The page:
I am glad Teri mentioned the rover.com site. Our dogs are not kennel dogs either. If we can keep them home and safe, that would be preferable.

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  10. We had dogs when our children were at home and I either stayed home or worked part-time. We loved them dearly. Then our life style changed. Our children grown and in other towns, we both worked long hours and traveled for work. We decided it would not really be fair to the animal to be alone so much so we gave up the dog habit. By the time we retired we had been without animals for a long time. Our daughter, who is a dog-lover, is now close by. We dog sit a lot but are not really tempted to be tied down to pets again. I just enjoy other people's animals... and our freedom.

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    1. Sounds like the grandkids situation: lots of fun to have around, and very nice to send home to mom and dad at the end of a playdate.

      I support your decision based on what is best for the animal. For a dog to be left alone 8-9 hours a day, every day, is counter to the social needs of a dog. Cats are probably fine, but dogs aren't built to be alone a lot.

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  11. I take my dog with me almost all the time when I travel. These days a non dog friendly hotel is as rare as a dog friendly one if not rareer. I have stayed in Drury Inns, Marriot Courtyards and Hilton Garden ins with my dog. no longer is it the "best western/comfort in" option. Admittedly I am not flying but taking road trips, but I do have have family who have no problem taking my dog for multiple weeks if necessary, just as I would take theirs. on the other hand, my daughter has a lovely sitter. Sometimes she just comes a couple times a day , but most of the time she stayes there and goes out and does her own thing during the day just like the kids would if they were there. On some level I understand the plane paranoia, but my dogs both went into crates in the belly of a plane for thirteen hours more than once. So I would not do it as a regular things, but traveling with a pet planewise should not be discounted as such. Almost all animals arrive healthy and happy at their destinations. I would also add that the dining situation with pets (admittedly I'm talking dogs here, I don't get the cat thing), at least in the warm weather. We almost always find pet friendly patio restaurants when traveling. When in doubt hit a beer pub!

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    1. We were in Prescott, AZ a month or so ago, with Bailey. There were two restuarants we sampled that welcomed her with water bowls and treats on their outside patios. The Airbnb welcomed her, too. I agree it is much easier than it used to be.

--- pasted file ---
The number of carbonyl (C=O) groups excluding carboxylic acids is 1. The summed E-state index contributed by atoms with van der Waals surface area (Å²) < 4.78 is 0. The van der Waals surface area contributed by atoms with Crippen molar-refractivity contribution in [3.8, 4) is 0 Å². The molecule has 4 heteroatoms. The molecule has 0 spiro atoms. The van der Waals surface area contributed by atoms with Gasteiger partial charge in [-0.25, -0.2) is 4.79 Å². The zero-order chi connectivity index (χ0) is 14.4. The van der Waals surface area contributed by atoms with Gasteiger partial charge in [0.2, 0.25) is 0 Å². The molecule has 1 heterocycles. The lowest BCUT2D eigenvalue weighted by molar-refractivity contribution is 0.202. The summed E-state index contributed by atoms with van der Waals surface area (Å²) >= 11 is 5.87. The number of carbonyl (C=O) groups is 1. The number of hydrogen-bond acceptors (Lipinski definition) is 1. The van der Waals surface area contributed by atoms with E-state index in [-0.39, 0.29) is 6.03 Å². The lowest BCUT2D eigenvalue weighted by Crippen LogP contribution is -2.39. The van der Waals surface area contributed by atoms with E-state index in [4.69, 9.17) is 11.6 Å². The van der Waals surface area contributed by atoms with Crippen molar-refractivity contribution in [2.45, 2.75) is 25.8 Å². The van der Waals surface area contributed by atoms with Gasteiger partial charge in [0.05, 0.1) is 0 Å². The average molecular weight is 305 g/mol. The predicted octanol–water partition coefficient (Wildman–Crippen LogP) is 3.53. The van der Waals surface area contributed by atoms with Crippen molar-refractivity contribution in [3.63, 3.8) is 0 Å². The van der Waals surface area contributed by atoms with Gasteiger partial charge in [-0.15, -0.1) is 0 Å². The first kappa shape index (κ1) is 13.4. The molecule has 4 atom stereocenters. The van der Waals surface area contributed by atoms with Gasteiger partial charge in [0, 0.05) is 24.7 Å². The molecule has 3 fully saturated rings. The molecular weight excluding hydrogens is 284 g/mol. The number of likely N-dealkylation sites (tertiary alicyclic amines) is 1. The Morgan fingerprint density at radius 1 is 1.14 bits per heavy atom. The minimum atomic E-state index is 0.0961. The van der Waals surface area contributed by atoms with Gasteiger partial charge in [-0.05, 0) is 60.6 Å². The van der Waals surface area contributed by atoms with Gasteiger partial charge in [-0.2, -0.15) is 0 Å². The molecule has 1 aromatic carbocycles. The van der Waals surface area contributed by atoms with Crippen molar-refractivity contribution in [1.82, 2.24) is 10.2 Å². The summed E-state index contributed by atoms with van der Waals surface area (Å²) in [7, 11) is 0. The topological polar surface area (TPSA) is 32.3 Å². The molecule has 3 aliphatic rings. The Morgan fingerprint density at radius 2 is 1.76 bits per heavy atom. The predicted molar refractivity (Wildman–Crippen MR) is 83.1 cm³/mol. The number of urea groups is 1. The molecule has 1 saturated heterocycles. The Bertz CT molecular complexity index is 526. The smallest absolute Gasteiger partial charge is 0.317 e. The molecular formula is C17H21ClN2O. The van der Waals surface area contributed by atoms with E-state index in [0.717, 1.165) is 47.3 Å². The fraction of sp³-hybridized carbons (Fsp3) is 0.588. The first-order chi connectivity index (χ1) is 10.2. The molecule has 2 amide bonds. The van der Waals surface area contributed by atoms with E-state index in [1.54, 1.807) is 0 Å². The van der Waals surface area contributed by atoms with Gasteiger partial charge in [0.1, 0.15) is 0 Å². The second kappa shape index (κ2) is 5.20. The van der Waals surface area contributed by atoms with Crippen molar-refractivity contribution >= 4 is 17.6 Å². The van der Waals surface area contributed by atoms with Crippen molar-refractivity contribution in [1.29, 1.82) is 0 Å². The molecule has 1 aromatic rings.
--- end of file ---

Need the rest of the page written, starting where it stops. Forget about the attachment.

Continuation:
Bailey was badly traumatized at 8 weeks old when she was shipped to us in Phoenix, by plane, from the breeder in Missouri. Never again for her.

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  12. We just had our 12 year old golden retriever put down twelve days ago. He was the love of my life, and we're still crying. We have a back-up dog whom we love dearly, but she's not the same. Eventually we will get another smaller dog. Now when we travel our sons are able to care for the dog, but soon we'll be moving to an active adult community. One of the things I looked into before making the choice of where to live was that there are several people in the community who do pet sitting, as I'm not comfortable leaving my dogs in a kennel.

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    1. I am sure most people would consider us nuts, but when we are forced to use a kennel, Bailey gets a private suite. It is a couple of hundred square feet, has its own doggie door and play area, 24 hours of Animal Planet on TV, and 2 private play times a day. At $80 a night, she does better than we do sometimes. We are just not willing to take the risk of coming back to find her a nervous, quivering mess.

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  13. I guess I am going to be the different one in the comments. We had a dog whom we loved dearly for about 14 years. After he was gone, we decided not to get another dog for various reasons - at that time, we were both working long hours and it didn't seem fair to a dog to be at home all day alone. (Our children were married with their own pets by this time.) Now that we are retired, we have decided that we prefer the freedom to come and go without having to worry about proper care for a dog, so for now we choose to remain petless. However, we do keep our daughter's 2 dogs occasionally which gives us a bit of a dog fix.

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    1. Completely understandable, Addy. Pets do add complexity and some restrictions at a time of life when being free to be more spontaneous is a major plus. Being able to get your dog fix from your daughter's dogs without the total commitment is a very acceptable option.